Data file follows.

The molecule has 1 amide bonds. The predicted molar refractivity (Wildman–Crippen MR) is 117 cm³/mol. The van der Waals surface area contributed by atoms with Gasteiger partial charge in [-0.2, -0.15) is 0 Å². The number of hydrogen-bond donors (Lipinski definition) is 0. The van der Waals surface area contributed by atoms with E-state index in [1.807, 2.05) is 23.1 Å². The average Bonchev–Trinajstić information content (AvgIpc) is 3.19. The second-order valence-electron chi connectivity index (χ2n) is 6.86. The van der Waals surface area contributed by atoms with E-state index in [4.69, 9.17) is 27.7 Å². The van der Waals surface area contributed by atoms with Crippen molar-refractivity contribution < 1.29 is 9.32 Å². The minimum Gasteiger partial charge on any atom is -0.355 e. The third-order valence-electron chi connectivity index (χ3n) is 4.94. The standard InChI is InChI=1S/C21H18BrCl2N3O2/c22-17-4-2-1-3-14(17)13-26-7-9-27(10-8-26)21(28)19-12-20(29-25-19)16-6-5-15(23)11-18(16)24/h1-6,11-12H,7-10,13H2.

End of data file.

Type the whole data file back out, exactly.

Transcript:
The molecule has 1 amide bonds. The predicted molar refractivity (Wildman–Crippen MR) is 117 cm³/mol. The van der Waals surface area contributed by atoms with Gasteiger partial charge in [-0.2, -0.15) is 0 Å². The number of hydrogen-bond donors (Lipinski definition) is 0. The van der Waals surface area contributed by atoms with E-state index in [1.807, 2.05) is 23.1 Å². The average Bonchev–Trinajstić information content (AvgIpc) is 3.19. The second-order valence-electron chi connectivity index (χ2n) is 6.86. The van der Waals surface area contributed by atoms with E-state index in [4.69, 9.17) is 27.7 Å². The van der Waals surface area contributed by atoms with Crippen molar-refractivity contribution < 1.29 is 9.32 Å². The minimum Gasteiger partial charge on any atom is -0.355 e. The third-order valence-electron chi connectivity index (χ3n) is 4.94. The standard InChI is InChI=1S/C21H18BrCl2N3O2/c22-17-4-2-1-3-14(17)13-26-7-9-27(10-8-26)21(28)19-12-20(29-25-19)16-6-5-15(23)11-18(16)24/h1-6,11-12H,7-10,13H2.